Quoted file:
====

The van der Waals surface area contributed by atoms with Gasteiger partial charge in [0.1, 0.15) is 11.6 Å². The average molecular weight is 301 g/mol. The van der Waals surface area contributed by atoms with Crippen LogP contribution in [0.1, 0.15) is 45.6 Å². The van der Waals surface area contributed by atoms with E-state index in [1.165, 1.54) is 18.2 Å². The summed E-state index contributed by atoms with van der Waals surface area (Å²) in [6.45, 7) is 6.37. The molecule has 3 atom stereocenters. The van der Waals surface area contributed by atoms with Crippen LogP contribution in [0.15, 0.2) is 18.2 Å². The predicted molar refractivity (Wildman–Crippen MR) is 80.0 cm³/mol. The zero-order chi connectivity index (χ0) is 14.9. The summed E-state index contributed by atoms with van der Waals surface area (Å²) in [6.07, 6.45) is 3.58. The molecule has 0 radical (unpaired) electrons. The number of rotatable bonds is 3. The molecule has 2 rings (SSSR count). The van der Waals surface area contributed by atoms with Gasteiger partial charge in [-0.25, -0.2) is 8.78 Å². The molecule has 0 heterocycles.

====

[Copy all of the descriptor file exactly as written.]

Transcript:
The van der Waals surface area contributed by atoms with Gasteiger partial charge in [0.1, 0.15) is 11.6 Å². The average molecular weight is 301 g/mol. The van der Waals surface area contributed by atoms with Crippen LogP contribution in [0.1, 0.15) is 45.6 Å². The van der Waals surface area contributed by atoms with E-state index in [1.165, 1.54) is 18.2 Å². The summed E-state index contributed by atoms with van der Waals surface area (Å²) in [6.45, 7) is 6.37. The molecule has 3 atom stereocenters. The van der Waals surface area contributed by atoms with Crippen LogP contribution in [0.15, 0.2) is 18.2 Å². The predicted molar refractivity (Wildman–Crippen MR) is 80.0 cm³/mol. The zero-order chi connectivity index (χ0) is 14.9. The summed E-state index contributed by atoms with van der Waals surface area (Å²) in [6.07, 6.45) is 3.58. The molecule has 0 radical (unpaired) electrons. The number of rotatable bonds is 3. The molecule has 2 rings (SSSR count). The van der Waals surface area contributed by atoms with Gasteiger partial charge in [-0.25, -0.2) is 8.78 Å². The molecule has 0 heterocycles.